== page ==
Celebrate Gay Pride for a Week in Rome

In the shadow of the Vatican, pride fills the air

Rome Italy Gay Pride
by Filippo Monteforte, Getty Images

Rome, sitting in the shadow of Vatican City, hosts one of the largest LGBT pride celebrations in the world. Every June, the month that commemorates the famous 1969 Stonewall riots in New York City that paved the way for more openness for gay people, Rome Gay Pride hosts nearly 1 million people.

LGBT Rights Awareness

The Rome Gay Pride Parade is a mixture of fun and gay parties together with a more serious agenda. Within Rome, the city-within-a-city—the Vatican, is a stone's throw from the pride festivities. Since Pope Francis took the papal throne in 2013, the Catholic Church has taken a stance to be more accepting of gays and lesbians, although same-sex public displays of affection are frowned upon in Vatican City.

No matter, nearly 1 million people come together to celebrate gay pride in June still intent on chipping away at the Roman Catholic stance on same-sex marriage and LBGT equality.

Festivities and Events

A series of concerts, dance events, drag competitions, sporting, and cultural events take place across the city for an entire week. There is a giant parade that traditionally kicks off in Piazza della Republica, heads past the Colosseum, and ends at Piazza Venezia. Pride Park, usually at Città dell’Altra Economia in Testaccio, hosts lectures, films, and cultural events.


There are no gay neighborhoods in Rome, but a popular hotspot of the gay and lesbian community at night is the street in front of the two cafe-bars Coming Out and My Bar, Via di San Giovanni in Laterano, informally dubbed Rome's Gay Street or “La Movida." The area is hopping especially during hot summer nights.

Like everywhere in Italy, a membership card is required for all gay cruise bars and saunas, usually the Anddos card. ANDDOS, in Italian, is an acronym that means "the National Association against Sexual Orientation Discrimination." The organization is a non-profit organization that helps keep Italy safe and supportive for the LGBT community.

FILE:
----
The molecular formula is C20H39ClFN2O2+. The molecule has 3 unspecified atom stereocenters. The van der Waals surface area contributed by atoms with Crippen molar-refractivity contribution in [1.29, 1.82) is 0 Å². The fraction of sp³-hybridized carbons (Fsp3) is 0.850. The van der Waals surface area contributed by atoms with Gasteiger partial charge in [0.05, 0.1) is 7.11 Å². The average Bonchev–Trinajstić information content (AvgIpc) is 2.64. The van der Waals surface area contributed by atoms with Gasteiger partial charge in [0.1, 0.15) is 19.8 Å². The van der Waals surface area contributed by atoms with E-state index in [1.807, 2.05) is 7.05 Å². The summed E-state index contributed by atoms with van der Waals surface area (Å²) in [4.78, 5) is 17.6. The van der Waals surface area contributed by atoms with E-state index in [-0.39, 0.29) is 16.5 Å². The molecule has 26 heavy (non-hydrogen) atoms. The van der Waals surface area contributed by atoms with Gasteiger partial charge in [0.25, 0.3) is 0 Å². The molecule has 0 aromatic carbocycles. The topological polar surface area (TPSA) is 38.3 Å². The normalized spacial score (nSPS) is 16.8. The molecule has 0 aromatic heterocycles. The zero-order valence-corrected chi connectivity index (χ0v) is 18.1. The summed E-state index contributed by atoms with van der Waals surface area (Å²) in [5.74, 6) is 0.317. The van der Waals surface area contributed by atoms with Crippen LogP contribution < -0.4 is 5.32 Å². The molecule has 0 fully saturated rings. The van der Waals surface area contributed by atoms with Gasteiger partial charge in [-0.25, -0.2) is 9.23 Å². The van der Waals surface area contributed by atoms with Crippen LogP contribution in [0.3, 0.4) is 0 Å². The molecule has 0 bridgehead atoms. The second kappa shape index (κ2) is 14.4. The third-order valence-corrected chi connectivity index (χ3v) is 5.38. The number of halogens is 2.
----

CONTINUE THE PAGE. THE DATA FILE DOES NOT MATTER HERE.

In Rome, that card is also required for some of the gay parties. You can usually acquire an Anddos card at the entrance of the venues that require the card. It costs about $15 and is valid for 1 year. When you acquire the card you need to show your photo ID. After that, you only need the membership card.


You would think that Rome, a city dating more than 2,700 years has seen it all. In 2000, Rome had Italy's first gay mega-gathering (that historians know of): World Pride Roma 2000, a weeklong festival that drew gay activists from about 40 countries. Police estimated that there were 70,000 marchers, mostly Italians. They strolled peacefully from the Cestio pyramid past the Colosseum and assembling in Circus Maximus for an evening rally.

In 2011, Europride hosted Rome's annual pride festivities, achieving record numbers of attendance, including a speech and performance by American megastar Lady Gaga. Europride selects a different European spot to be the host city each year. 

Rome has been steadily achieving more rights for the LGBT community. In 2016, a civil unions law passed, providing same-sex couples with many of the rights of marriage.

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